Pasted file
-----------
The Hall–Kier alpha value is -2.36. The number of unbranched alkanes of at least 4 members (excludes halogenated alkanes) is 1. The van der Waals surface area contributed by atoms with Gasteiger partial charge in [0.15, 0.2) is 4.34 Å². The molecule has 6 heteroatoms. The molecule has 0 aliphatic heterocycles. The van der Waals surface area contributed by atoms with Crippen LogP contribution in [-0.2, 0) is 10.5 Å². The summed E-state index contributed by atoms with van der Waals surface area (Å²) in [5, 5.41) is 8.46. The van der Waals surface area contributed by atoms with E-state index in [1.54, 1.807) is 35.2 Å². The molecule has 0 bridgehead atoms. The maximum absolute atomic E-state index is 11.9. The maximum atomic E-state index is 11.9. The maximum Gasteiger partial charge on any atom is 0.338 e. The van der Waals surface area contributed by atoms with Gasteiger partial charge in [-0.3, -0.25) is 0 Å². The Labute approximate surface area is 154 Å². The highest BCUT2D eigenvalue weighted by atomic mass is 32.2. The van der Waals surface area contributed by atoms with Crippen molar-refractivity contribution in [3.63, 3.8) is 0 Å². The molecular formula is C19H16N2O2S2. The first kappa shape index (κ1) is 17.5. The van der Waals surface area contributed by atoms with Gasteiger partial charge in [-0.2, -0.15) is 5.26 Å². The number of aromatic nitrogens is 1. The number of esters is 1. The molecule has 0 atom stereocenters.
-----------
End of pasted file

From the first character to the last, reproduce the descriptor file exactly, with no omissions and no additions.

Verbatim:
The Hall–Kier alpha value is -2.36. The number of unbranched alkanes of at least 4 members (excludes halogenated alkanes) is 1. The van der Waals surface area contributed by atoms with Gasteiger partial charge in [0.15, 0.2) is 4.34 Å². The molecule has 6 heteroatoms. The molecule has 0 aliphatic heterocycles. The van der Waals surface area contributed by atoms with Crippen LogP contribution in [-0.2, 0) is 10.5 Å². The summed E-state index contributed by atoms with van der Waals surface area (Å²) in [5, 5.41) is 8.46. The van der Waals surface area contributed by atoms with E-state index in [1.54, 1.807) is 35.2 Å². The molecule has 0 bridgehead atoms. The maximum absolute atomic E-state index is 11.9. The maximum atomic E-state index is 11.9. The maximum Gasteiger partial charge on any atom is 0.338 e. The van der Waals surface area contributed by atoms with Gasteiger partial charge in [-0.3, -0.25) is 0 Å². The Labute approximate surface area is 154 Å². The highest BCUT2D eigenvalue weighted by atomic mass is 32.2. The van der Waals surface area contributed by atoms with Crippen molar-refractivity contribution in [3.63, 3.8) is 0 Å². The molecular formula is C19H16N2O2S2. The first kappa shape index (κ1) is 17.5. The van der Waals surface area contributed by atoms with Gasteiger partial charge in [-0.2, -0.15) is 5.26 Å². The number of aromatic nitrogens is 1. The number of esters is 1. The molecule has 0 atom stereocenters.